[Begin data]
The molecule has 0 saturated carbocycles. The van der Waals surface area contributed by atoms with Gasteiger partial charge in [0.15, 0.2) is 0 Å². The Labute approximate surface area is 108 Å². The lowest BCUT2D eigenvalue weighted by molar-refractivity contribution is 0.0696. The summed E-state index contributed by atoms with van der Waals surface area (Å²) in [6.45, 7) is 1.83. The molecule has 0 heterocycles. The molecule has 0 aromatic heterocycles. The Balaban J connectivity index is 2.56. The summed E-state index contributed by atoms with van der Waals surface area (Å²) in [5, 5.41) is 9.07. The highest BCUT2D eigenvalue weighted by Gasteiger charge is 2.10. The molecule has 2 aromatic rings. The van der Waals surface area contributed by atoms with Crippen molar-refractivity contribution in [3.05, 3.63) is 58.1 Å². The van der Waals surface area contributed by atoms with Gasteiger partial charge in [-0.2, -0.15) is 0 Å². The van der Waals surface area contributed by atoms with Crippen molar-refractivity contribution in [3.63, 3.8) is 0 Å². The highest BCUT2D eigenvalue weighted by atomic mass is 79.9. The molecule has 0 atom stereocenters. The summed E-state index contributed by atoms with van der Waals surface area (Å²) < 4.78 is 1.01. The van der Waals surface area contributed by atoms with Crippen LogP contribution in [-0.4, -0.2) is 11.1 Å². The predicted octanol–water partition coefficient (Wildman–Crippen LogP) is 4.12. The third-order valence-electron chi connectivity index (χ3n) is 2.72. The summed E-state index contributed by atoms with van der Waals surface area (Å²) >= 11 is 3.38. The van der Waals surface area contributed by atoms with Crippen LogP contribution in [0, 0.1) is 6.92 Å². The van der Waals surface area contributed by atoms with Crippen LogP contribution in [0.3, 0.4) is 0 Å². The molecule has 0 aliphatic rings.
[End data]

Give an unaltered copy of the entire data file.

The molecule has 0 saturated carbocycles. The van der Waals surface area contributed by atoms with Gasteiger partial charge in [0.15, 0.2) is 0 Å². The Labute approximate surface area is 108 Å². The lowest BCUT2D eigenvalue weighted by molar-refractivity contribution is 0.0696. The summed E-state index contributed by atoms with van der Waals surface area (Å²) in [6.45, 7) is 1.83. The molecule has 0 heterocycles. The molecule has 0 aromatic heterocycles. The Balaban J connectivity index is 2.56. The summed E-state index contributed by atoms with van der Waals surface area (Å²) in [5, 5.41) is 9.07. The highest BCUT2D eigenvalue weighted by Gasteiger charge is 2.10. The molecule has 2 aromatic rings. The van der Waals surface area contributed by atoms with Crippen molar-refractivity contribution in [3.05, 3.63) is 58.1 Å². The van der Waals surface area contributed by atoms with Gasteiger partial charge in [-0.2, -0.15) is 0 Å². The van der Waals surface area contributed by atoms with Crippen molar-refractivity contribution in [3.63, 3.8) is 0 Å². The highest BCUT2D eigenvalue weighted by atomic mass is 79.9. The molecule has 0 atom stereocenters. The summed E-state index contributed by atoms with van der Waals surface area (Å²) < 4.78 is 1.01. The van der Waals surface area contributed by atoms with Crippen LogP contribution in [-0.4, -0.2) is 11.1 Å². The predicted octanol–water partition coefficient (Wildman–Crippen LogP) is 4.12. The third-order valence-electron chi connectivity index (χ3n) is 2.72. The summed E-state index contributed by atoms with van der Waals surface area (Å²) >= 11 is 3.38. The van der Waals surface area contributed by atoms with Crippen LogP contribution in [0, 0.1) is 6.92 Å². The van der Waals surface area contributed by atoms with Crippen LogP contribution in [0.3, 0.4) is 0 Å². The molecule has 0 aliphatic rings.